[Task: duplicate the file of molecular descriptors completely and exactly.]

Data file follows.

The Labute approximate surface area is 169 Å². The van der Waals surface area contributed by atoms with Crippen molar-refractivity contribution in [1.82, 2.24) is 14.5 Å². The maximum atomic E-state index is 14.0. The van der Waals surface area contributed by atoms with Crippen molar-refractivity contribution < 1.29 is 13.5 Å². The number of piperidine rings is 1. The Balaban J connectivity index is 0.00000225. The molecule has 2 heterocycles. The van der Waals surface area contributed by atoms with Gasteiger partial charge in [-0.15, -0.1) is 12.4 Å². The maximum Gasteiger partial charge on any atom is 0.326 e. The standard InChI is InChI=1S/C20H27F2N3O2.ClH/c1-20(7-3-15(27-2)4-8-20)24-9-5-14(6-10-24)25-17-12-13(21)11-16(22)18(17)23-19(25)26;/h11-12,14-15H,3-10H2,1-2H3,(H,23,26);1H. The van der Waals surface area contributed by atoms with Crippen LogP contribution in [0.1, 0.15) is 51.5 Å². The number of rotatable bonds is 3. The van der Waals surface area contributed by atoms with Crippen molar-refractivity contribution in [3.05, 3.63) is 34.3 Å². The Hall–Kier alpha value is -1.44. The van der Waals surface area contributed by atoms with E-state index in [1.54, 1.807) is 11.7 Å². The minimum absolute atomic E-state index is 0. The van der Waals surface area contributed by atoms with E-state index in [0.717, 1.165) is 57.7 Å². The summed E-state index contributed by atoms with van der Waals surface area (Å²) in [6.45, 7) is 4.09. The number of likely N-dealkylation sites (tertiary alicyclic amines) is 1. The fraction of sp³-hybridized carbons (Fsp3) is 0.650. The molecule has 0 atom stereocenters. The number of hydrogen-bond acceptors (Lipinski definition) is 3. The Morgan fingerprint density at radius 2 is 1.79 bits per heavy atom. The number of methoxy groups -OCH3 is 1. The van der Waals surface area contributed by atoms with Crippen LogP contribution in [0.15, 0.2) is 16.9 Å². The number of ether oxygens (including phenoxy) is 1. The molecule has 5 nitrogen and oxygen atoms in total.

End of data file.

The Labute approximate surface area is 169 Å². The van der Waals surface area contributed by atoms with Crippen molar-refractivity contribution in [1.82, 2.24) is 14.5 Å². The maximum atomic E-state index is 14.0. The van der Waals surface area contributed by atoms with Crippen molar-refractivity contribution < 1.29 is 13.5 Å². The number of piperidine rings is 1. The Balaban J connectivity index is 0.00000225. The molecule has 2 heterocycles. The van der Waals surface area contributed by atoms with Gasteiger partial charge in [-0.15, -0.1) is 12.4 Å². The maximum Gasteiger partial charge on any atom is 0.326 e. The standard InChI is InChI=1S/C20H27F2N3O2.ClH/c1-20(7-3-15(27-2)4-8-20)24-9-5-14(6-10-24)25-17-12-13(21)11-16(22)18(17)23-19(25)26;/h11-12,14-15H,3-10H2,1-2H3,(H,23,26);1H. The van der Waals surface area contributed by atoms with Crippen LogP contribution in [0.1, 0.15) is 51.5 Å². The number of rotatable bonds is 3. The van der Waals surface area contributed by atoms with Crippen molar-refractivity contribution in [3.05, 3.63) is 34.3 Å². The Hall–Kier alpha value is -1.44. The van der Waals surface area contributed by atoms with E-state index in [1.54, 1.807) is 11.7 Å². The minimum absolute atomic E-state index is 0. The van der Waals surface area contributed by atoms with E-state index in [0.717, 1.165) is 57.7 Å². The summed E-state index contributed by atoms with van der Waals surface area (Å²) in [6.45, 7) is 4.09. The number of likely N-dealkylation sites (tertiary alicyclic amines) is 1. The fraction of sp³-hybridized carbons (Fsp3) is 0.650. The molecule has 0 atom stereocenters. The number of hydrogen-bond acceptors (Lipinski definition) is 3. The Morgan fingerprint density at radius 2 is 1.79 bits per heavy atom. The number of methoxy groups -OCH3 is 1. The van der Waals surface area contributed by atoms with Crippen LogP contribution in [0.15, 0.2) is 16.9 Å². The number of ether oxygens (including phenoxy) is 1. The molecule has 5 nitrogen and oxygen atoms in total.